FIG. 1 shows a two-part inhaler device 1 which comprises a tubular member 2 which has a first opening 3 at one end and a second opening 10 at the other end connected to a chamber 5. In between the first opening 3 and the planar end wall of the chamber 5 the device 2 is hollow as shown in the figures.
An opening 4 is also provided in the chamber 5 and serves as a passageway to connect the inside of the chamber 5 with the surrounding air.
The tubular member 2 of the device 1 is formed as a mouthpiece designed to be held within the lips of a user, the mouthpiece preferably being inserted into the user's mouth so that the lips of the user will rest on the smooth curved surface 11.
A freely movable element 6, preferably in the form of a sphere, is positioned inside the chamber.
Whilst a two-piece device is shown, a one-piece device or a device having more pieces is also possible. Similarly the material may be chosen as required by the circumstances. For most applications it will be possible to construct the device from plastics material such as e.g. transparent plastics material or PVC. If desired the number of passageways 4 may be increased.
The passageway 4, as best seen in FIG. 2 consists of an opening formed in the wall of the chamber 5. The opening 4 is formed appropriately so as to cause the air entering the chamber to swirl around the chamber. In the shown embodiment the sides 4 a, 4 b are offset from the central rotational axis of the chamber such that the outer side 4 b is substantially tangential to the inner wall 7 of the chamber. The inner wall is substantially cylindrical and circular, although it may be foreseen with projections or another type of surface profile (e.g. a roughened surface).
The chamber 5 of this embodiment, in use, will contain a quantity of substance 8 in dry powder form, normally a medicament, which is to be inhaled by the user who will put the mouthpiece to his lips and suck (see also FIG. 7).
Due to the sucking action, air will be drawn in through the opening 4 in the chamber (similar to an inverse whistle) and, due to the orientation of the opening 4, will circulate around the chamber 4 thus causing a swirling of the air therein. The element 6 will be caused to spin and to move under this swirling action of the air and will thus vibrate inside the chamber, in turn causing the powdered medicament to be taken along with the swirling air towards the opening 3 from where it exits into the user.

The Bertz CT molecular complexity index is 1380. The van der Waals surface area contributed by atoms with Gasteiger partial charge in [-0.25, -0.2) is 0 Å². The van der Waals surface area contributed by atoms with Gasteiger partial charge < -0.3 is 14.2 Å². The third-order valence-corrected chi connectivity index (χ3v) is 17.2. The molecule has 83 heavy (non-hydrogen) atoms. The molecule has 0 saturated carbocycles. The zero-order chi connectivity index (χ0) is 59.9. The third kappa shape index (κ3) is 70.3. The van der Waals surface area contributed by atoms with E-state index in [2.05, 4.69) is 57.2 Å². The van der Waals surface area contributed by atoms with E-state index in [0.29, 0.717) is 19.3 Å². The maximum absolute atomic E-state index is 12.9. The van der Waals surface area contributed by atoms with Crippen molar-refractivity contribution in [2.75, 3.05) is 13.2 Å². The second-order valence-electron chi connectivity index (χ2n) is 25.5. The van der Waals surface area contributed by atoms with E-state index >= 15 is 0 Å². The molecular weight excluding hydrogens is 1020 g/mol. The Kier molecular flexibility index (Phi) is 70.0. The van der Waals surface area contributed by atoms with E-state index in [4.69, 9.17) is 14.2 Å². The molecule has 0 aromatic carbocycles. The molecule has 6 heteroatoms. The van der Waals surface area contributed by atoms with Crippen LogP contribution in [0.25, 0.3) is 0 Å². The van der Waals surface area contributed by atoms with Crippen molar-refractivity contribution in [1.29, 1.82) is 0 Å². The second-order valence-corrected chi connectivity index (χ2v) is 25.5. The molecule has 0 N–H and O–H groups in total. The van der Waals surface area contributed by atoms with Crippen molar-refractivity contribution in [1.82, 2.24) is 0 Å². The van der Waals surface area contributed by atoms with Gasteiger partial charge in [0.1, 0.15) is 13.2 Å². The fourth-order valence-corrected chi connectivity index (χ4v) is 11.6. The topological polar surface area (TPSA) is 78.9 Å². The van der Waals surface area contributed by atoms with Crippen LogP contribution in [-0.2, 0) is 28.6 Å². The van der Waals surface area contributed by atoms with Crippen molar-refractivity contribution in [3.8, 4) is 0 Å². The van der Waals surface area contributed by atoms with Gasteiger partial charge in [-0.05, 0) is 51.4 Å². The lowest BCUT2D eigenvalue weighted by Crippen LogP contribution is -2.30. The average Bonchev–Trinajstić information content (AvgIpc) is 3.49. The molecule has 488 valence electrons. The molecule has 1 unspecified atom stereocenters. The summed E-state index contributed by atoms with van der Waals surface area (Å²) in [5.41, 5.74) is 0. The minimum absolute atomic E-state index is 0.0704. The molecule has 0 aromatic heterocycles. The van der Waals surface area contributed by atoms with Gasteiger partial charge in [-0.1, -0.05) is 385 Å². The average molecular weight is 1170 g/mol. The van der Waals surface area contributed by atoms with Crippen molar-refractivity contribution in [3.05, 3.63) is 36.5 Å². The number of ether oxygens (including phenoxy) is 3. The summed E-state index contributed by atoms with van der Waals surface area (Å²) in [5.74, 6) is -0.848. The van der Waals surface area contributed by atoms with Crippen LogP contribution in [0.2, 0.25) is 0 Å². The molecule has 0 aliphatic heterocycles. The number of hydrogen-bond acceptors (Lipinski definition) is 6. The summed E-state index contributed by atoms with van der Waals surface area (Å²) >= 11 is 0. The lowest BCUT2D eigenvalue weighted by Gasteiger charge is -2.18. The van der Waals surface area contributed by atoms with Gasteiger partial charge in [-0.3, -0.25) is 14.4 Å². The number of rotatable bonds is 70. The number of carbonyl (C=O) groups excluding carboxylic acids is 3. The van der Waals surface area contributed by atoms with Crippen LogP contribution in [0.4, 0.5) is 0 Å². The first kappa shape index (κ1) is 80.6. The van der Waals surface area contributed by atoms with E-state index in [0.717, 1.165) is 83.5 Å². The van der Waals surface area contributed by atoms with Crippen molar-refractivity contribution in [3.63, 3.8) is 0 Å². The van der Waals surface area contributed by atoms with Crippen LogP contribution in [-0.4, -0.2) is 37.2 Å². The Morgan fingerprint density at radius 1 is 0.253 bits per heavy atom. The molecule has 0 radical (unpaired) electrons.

Only a short suck, requiring small sucking effort, is required on the mouthpiece 3 to give the element 6 a high velocity around the chamber and thus to effect dispersal of the powder as required for inhalation. Due to the presence of only one restriction 10, in this case at the interface between the member 2 and the chamber 5, the turbulence and swirling of the air and powder will be maintained when passing from the chamber 5 to the tubular member 2. The restriction 10 will also cause the velocity of the air to increase as it exits the chamber which will increase inter-particle bombardment leading to a finer particle size of the powder substance 8. In this way any lumps of powder will be more uniformly dispersed.
If desired, the effect of the vibrations of the element 6 may be enhanced by providing roughening or other projecting members (e.g. ribs or serrations) on the inner surface 7.
In a further embodiment of the invention, the element 6 may itself contain the medicinal substance for inhalation, appropriate outlets being provided in the element. Alternatively the element 6 may consist of the substance to be inhaled, such that the substance, for example, breaks up into powder form upon vibration, although careful sizing of the restriction 10 is required.
With the device according to the invention, an efficient and environmentally-friendly inhaler is produced which is thus both simple and reliable.
Due to the relative cheapness of production of such a device, the device has suitability as a disposable device for once-only use, containing the quantity of medicament required for said one use. Typically such a quantity might be between 5 and 30 mg, typically 20 mg, although smaller or larger doses are possible. If the device is made in two parts as shown for example, the part 2 could be re-usable and part 9, corresponding to the chamber section 5, could be a disposable part. For reasons of hygiene, suitable removable or pierceable means to cover the opening 4 and the opening from the chamber into the part 2 at the restriction should be provided.
A further embodiment of the invention is shown in FIG. 3, like features being denoted with the same reference numerals as in the previous figure but increased by 100.
The inhaler device of this embodiment is made in one piece, the member 102 and the chamber 105 being combined and having a different shape. The shape of the chamber portion 105 is such that, starting from the end face 117 of the chamber and moving in a direction towards the member 102, the inner wall 107 of the chamber 105 has a section “a” defining an increasing cross-sectional area followed by a section “b” of decreasing cross-sectional area. This arrangement has the particular effect that air drawn in through the passageways 104 first undergoes a decrease in velocity due to the increasing cross-section in section “a” followed by a transition at the interface between sections “a” and “b” to an increasing velocity. By appropriate choice of angle of inclination of the sections “a” and “b”, the air may also be caused to separate from the sidewall 107 to form eddy currents. The net effect of this is to cause a large amount of turbulence in the air in the chamber which will increase inter-particle bombardment and thus increase the uniformity of dispersion. The effect of this turbulence can be enhanced by the use of a further element 106, such as a ball (as explained with reference to FIG. 1).